What Levermann committed here, of course, was an irresponsible misleading of the listeners. The clear decrease in hurricanes over the past 65 years contradicts his extraordinarily simplistic claims.

Poor urban planning

At the BBC the journalists were more serious with the subject and did not stay silent regarding the complexity that is involved as it is known that a vast number of factors are at play. In Houston, for example, a blocking pattern was at work and thus led to a heavy rainfall over an urban area for a protracted time period. Anyone who claims that a part of the disaster can be attributed to man is unrealistically simplifying the system and ought to know better.

The answer to the question as to what the problem in Houston was is provided by an article by the BBC:

Climate change did not make people build along a vulnerable coastline so the disaster itself is our choice and is not linked to climate change.”

On ARD German public television, they too have gotten much more careful. TV meteorologist Donald Bäcker flatly dismissed the shot from the hip from Potsdam.

Forecasts thanks to link to AMO

In June 2017, at the start of the hurricane season, Judith Curry and CFAN published a prognosis for the hurricane season. Here they anticipated an above-average hurricane activity season. They were right. If they are successful next year as well, then we’ll have an important forecasting method that will be of great use for society.

Other prognoses: Hurricanes have a certain development. Satellite photos allow the creation of storms to be tracked. But not all West African hurricane babies make it across the Atlantic and reach America. Tel Aviv University developed a model that allows us to determine which storms pose a risk and which ones will die off. Read the press release here.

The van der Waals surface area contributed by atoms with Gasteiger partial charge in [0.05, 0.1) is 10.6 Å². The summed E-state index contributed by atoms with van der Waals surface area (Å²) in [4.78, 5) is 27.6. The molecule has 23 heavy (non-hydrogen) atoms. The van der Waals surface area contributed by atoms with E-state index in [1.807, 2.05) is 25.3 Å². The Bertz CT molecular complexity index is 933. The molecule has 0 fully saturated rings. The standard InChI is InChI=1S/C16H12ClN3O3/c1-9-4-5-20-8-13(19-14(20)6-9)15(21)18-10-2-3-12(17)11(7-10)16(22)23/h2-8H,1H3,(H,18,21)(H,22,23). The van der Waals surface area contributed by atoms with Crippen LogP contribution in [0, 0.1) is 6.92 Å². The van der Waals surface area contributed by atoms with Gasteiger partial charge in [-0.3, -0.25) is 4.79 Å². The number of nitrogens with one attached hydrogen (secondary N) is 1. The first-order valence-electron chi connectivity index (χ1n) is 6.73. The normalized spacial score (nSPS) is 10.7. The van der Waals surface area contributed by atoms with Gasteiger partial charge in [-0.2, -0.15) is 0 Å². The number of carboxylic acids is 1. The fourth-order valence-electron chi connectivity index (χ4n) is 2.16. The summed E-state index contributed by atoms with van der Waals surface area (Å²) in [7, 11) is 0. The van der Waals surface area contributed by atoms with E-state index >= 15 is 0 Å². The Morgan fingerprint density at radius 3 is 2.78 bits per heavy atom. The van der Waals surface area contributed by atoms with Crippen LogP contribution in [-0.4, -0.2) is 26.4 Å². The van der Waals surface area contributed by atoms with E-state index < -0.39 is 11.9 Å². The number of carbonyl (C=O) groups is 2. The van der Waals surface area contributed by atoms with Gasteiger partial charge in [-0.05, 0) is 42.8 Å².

Over the mid-term, hurricane activity can be forecast quite well because it is closely coupled to the Atlantic Multidecadal Oscillation (AMO) ocean cycle, which has a periodicity of about 60 years. Michel de Rougemont reminds us in an essay appearing at WUWT.

Building in flood-prone areas is negligent

In Germany’s leading political daily FAZ of August 31, 2017, Winand von Petersdorff pointed out an important damage factor related to Hurricane Harvey. It was a man-made disaster in the sense that many homes and buildings had been built in classic flood-prone areas.

The enormous costs were foremost caused by the fact that the booming Houston metropolitan area, with its 6.5 million inhabitants, permitted building in grand style in areas where flooding and high water would occur.”

Read more at No Tricks Zone

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Comments (1)

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    Spurwing Plover

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    back in 1969 the year we landed on the moon Hurricane Camel cuased many deaths but by far Americas deadists Hurricane was the Galveston Hurricane in 1900